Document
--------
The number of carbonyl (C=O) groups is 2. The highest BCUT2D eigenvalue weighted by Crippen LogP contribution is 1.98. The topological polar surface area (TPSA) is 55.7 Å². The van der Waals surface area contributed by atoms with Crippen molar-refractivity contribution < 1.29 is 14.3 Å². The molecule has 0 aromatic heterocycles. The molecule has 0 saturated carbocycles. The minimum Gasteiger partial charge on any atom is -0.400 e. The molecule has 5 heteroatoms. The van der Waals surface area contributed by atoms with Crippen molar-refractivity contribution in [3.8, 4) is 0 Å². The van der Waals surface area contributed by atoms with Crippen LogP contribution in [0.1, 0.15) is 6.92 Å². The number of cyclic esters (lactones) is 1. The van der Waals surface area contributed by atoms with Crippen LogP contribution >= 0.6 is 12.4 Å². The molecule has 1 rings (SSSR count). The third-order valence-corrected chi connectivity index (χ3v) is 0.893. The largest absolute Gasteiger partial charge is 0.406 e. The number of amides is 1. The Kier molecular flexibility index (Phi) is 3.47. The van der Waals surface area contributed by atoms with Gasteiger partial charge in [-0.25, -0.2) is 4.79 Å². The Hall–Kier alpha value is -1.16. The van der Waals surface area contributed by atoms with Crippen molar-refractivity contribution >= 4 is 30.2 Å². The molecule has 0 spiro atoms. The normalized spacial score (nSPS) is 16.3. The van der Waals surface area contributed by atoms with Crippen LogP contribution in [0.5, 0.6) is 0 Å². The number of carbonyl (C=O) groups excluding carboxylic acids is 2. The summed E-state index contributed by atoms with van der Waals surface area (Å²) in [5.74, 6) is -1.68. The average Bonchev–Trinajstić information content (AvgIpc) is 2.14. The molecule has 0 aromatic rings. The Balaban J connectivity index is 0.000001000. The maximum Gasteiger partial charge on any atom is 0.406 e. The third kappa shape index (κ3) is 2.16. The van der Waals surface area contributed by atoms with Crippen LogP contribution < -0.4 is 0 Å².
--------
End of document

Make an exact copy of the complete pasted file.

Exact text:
The number of carbonyl (C=O) groups is 2. The highest BCUT2D eigenvalue weighted by Crippen LogP contribution is 1.98. The topological polar surface area (TPSA) is 55.7 Å². The van der Waals surface area contributed by atoms with Crippen molar-refractivity contribution < 1.29 is 14.3 Å². The molecule has 0 aromatic heterocycles. The molecule has 0 saturated carbocycles. The minimum Gasteiger partial charge on any atom is -0.400 e. The molecule has 5 heteroatoms. The van der Waals surface area contributed by atoms with Crippen molar-refractivity contribution in [3.8, 4) is 0 Å². The van der Waals surface area contributed by atoms with Crippen LogP contribution in [0.1, 0.15) is 6.92 Å². The number of cyclic esters (lactones) is 1. The van der Waals surface area contributed by atoms with Crippen LogP contribution >= 0.6 is 12.4 Å². The molecule has 1 rings (SSSR count). The third-order valence-corrected chi connectivity index (χ3v) is 0.893. The largest absolute Gasteiger partial charge is 0.406 e. The number of amides is 1. The Kier molecular flexibility index (Phi) is 3.47. The van der Waals surface area contributed by atoms with Gasteiger partial charge in [-0.25, -0.2) is 4.79 Å². The Hall–Kier alpha value is -1.16. The van der Waals surface area contributed by atoms with Crippen molar-refractivity contribution >= 4 is 30.2 Å². The molecule has 0 spiro atoms. The normalized spacial score (nSPS) is 16.3. The van der Waals surface area contributed by atoms with Crippen LogP contribution in [0.5, 0.6) is 0 Å². The number of carbonyl (C=O) groups excluding carboxylic acids is 2. The summed E-state index contributed by atoms with van der Waals surface area (Å²) in [5.74, 6) is -1.68. The average Bonchev–Trinajstić information content (AvgIpc) is 2.14. The molecule has 0 aromatic rings. The Balaban J connectivity index is 0.000001000. The maximum Gasteiger partial charge on any atom is 0.406 e. The third kappa shape index (κ3) is 2.16. The van der Waals surface area contributed by atoms with Crippen LogP contribution < -0.4 is 0 Å².